HEAD 2000, November 2000
Session 18. Cluster Surveys/Galaxies
Oral, Tuesday, November 7, 2000, 1:00-2:30pm, Pago Pago Ballroom

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[18.04] Precise Calibration of the Virial Theorem from Hubble Volume Cluster Catalogs

A.E. Evrard (University of Michigan, Departments of Physics & Astronomy), T. Horikawa (Osaka University, X-ray Astronomy Group), Virgo Consortium Collaboration

The Hubble Volume project of the Virgo Consortium has created 109 particle N-body simulations of large-scale structure formation in {\Lambda}CDM and {\tau}CDM cosmologies with resolution sufficient to define a virtual Coma cluster with 500 particles. Light-cone survey output from the simulations provide synthetic sky surveys of the dark matter distribution in very large cosmic volumes, ~ 1010 h-3 Mpc3. Cluster catalogs derived from the surveys contain 100,000 to 500,000 clusters with masses exceeding 5 \times 1013 h-1 {\rm M}\odot and redshifts extending to z ~2.

We analyse in detail the virial relation between dark matter mass M\Delta_c and velocity dispersion \sigma. We find a unified calibration of the relation in the form H(z) M\Delta_c = A \sigmap for which the amplitude A and slope p are independent of cosmology and/or epoch (H(z) is the Hubble parameter at redshift z). This holds for clusters whose properties are defined within a spherical region encompassing a fixed density contrast \Deltac (typically 200) with respect to the critical density. Other definitions of clusters require a redshift dependent amplitude A(z). The scatter in \sigma at fixed H(z) M about the mean relation is small (~6%) and positively skewed. Subdividing the population into two classes --- `parents' and `children' --- we identify the minority child component as the source of the skewness and infer that the children are merger debris that has not yet been fully incorporated into the parent population. For the parents alone, the probability distribution function of the velocity dispersion residuals is very well modeled by a Gaussian distribution, suggesting a central limit theorem interpretation.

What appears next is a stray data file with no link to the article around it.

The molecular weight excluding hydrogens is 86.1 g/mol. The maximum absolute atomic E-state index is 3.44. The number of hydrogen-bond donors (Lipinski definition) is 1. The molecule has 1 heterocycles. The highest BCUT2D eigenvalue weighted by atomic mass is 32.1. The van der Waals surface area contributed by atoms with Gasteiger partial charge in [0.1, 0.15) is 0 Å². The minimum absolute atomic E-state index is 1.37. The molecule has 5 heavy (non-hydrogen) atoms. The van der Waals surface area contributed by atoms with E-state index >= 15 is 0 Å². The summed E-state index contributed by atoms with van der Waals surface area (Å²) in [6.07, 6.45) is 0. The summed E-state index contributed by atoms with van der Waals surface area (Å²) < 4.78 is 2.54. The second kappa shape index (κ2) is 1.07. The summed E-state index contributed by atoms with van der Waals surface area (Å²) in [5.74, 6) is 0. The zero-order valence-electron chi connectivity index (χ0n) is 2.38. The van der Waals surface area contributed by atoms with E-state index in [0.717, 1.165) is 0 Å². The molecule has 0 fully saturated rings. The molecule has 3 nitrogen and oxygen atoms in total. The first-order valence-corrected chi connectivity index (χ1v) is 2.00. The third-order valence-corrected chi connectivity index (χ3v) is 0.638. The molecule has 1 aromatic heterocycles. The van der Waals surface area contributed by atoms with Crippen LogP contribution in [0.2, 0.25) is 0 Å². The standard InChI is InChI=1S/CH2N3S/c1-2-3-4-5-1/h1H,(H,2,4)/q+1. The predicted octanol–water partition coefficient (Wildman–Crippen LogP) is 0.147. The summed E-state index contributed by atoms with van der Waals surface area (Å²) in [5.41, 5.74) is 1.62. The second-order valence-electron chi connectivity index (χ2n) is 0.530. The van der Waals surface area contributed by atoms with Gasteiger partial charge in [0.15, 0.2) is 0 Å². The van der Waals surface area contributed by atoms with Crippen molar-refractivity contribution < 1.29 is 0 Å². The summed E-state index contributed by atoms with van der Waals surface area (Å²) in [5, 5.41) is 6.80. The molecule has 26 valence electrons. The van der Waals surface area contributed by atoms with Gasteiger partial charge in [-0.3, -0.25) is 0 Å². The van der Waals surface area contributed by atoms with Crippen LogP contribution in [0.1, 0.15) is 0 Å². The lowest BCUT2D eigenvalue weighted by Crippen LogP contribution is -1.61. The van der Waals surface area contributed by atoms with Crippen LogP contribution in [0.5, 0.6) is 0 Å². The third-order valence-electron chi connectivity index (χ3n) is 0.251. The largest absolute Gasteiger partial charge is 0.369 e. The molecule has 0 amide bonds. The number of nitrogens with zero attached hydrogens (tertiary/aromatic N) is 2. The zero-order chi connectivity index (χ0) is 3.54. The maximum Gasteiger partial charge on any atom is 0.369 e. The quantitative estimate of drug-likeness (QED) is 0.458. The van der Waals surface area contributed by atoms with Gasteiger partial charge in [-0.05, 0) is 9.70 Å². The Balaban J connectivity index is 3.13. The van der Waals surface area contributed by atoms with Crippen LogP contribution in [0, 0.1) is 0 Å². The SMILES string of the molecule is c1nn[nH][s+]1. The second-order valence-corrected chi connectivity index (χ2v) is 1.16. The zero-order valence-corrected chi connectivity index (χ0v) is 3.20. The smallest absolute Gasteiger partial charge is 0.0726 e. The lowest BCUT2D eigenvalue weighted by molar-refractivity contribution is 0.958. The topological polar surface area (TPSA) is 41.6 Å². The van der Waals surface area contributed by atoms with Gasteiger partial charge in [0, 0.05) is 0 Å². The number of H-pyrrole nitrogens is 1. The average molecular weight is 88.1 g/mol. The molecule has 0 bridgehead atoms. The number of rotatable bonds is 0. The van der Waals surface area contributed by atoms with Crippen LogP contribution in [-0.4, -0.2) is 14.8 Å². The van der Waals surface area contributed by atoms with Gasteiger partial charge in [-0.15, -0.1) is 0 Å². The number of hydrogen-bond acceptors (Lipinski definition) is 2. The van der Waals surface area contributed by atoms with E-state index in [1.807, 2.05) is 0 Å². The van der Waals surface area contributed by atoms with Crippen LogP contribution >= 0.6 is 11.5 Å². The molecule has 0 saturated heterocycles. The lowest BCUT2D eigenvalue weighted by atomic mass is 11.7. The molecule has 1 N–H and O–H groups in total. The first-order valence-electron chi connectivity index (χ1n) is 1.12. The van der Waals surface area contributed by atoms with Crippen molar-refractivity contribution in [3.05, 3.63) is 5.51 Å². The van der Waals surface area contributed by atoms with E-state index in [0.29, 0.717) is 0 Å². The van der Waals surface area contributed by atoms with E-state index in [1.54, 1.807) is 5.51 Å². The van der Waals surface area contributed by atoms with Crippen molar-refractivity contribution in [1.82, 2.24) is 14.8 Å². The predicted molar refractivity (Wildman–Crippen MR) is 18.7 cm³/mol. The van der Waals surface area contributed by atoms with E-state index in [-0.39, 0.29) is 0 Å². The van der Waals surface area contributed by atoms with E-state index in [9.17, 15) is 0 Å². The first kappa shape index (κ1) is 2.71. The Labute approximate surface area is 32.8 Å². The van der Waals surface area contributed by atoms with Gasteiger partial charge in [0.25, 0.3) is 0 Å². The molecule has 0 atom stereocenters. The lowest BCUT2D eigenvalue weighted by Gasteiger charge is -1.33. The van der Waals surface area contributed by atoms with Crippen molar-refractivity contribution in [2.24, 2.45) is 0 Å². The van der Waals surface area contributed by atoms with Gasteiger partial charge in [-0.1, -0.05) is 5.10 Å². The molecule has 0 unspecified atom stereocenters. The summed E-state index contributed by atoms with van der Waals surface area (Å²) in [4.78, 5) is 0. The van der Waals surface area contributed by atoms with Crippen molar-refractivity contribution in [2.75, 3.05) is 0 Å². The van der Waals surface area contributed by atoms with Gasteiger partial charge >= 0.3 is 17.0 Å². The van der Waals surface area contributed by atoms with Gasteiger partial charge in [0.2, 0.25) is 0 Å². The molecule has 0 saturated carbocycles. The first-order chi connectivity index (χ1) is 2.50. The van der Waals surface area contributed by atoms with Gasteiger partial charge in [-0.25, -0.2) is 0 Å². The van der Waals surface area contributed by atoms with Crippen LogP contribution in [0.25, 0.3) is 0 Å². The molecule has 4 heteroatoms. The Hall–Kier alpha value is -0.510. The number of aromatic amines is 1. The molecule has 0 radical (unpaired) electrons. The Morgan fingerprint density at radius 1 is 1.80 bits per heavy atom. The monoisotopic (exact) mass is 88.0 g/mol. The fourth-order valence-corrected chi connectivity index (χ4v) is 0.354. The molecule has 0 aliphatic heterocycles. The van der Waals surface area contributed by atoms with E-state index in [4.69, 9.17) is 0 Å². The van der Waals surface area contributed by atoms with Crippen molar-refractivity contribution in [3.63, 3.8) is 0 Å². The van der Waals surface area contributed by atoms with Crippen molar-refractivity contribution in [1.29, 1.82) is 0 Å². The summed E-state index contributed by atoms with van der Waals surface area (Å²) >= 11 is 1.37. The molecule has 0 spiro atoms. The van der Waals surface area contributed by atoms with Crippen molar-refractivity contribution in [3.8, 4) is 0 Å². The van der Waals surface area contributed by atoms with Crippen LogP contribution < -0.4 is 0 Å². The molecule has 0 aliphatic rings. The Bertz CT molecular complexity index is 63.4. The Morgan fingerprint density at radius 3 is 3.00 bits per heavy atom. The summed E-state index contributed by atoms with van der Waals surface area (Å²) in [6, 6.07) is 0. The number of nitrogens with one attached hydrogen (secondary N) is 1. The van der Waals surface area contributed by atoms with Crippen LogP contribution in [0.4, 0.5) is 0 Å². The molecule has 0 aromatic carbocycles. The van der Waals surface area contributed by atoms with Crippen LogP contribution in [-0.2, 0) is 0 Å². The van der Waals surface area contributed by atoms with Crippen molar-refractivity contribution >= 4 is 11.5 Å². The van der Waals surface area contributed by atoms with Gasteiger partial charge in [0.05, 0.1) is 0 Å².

The accuracy of the calibration will be addressed by examining Virgo simulations with higher mass resolution and smaller volumes. Connections to obervable measures --- cluster X-ray temperature and galaxy velocity dispersion --- will be briefly discussed.

If you would like more information about this abstract, please follow the link to http://www.physics.lsa.umich.edu/hubble-volume. This link was provided by the author. When you follow it, you will leave the Web site for this meeting; to return, you should use the Back comand on your browser.

The author(s) of this abstract have provided an email address for comments about the abstract: evrard@umich.edu

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